Since April, the state Supreme Court rolled a large screen television into its San Francisco courtroom to conduct oral arguments.
Governor Gavin Newsom signed his first state budget on Thursday, which includes nearly $470 million in new judicial branch funding to continue the courts’ steady recovery after years of deep cuts.
Counsel will appear remotely and courtroom seating for the press will be strictly limited to achieve appropriate distancing. The public will continue to have access to argument via live-streaming.
With dozens of Santa Barbara court employees cut off by mudslides, an unusual partnership with a neighboring county helps keep the court running.
More than 150 judges, court managers and IT professionals came together in Sacramento last week to find new ways to harness technologies to offer better service and access to the public.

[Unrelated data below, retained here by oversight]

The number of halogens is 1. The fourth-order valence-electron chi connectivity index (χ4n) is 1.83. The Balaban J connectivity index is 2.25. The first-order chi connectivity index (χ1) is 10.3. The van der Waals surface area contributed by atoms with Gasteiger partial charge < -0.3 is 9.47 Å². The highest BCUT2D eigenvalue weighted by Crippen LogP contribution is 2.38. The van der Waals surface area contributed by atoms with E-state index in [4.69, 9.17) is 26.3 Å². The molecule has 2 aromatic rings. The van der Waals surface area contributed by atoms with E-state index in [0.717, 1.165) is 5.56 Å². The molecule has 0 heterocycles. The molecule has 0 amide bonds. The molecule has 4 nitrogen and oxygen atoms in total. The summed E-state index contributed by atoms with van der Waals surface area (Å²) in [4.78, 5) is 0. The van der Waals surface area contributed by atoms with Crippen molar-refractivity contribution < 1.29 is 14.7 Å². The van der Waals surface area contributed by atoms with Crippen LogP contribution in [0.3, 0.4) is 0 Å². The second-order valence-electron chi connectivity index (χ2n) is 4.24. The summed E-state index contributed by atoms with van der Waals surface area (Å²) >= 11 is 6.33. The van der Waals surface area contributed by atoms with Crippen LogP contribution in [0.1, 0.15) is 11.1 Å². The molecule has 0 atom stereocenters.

Webcasts of the court’s oral arguments have been accessed more than 44,000 times since it began streaming them last year.
Videoconference technology helps deliver self-help services remotely and increases a court's outreach.
Court publishes amended rules, FAQs for mandatory electronic filing beginning September 1.
SAN FRANCISCO—The Supreme Court of California has published its eFiling rules that will support the launch on Monday July 10, 2017 of its electronic filing system. The court has adopted a phased approach to the system’s implementation, which will initially be voluntary for filers, but become mandatory on September 1, and reduces the related number of paper copies required to two.
SAN FRANCISCO—Jorge Navarrete, Court Administrator and Clerk of the Supreme Court of California today announced that the Supreme Court will launch voluntary eFiling under California Rule of Court 8.70 beginning July 10, 2017, and the program will become mandatory effective September 1, 2017.
“This year’s budget represents an unprecedented investment in our judicial branch,” said Chief Justice Tani Cantil-Sakauye.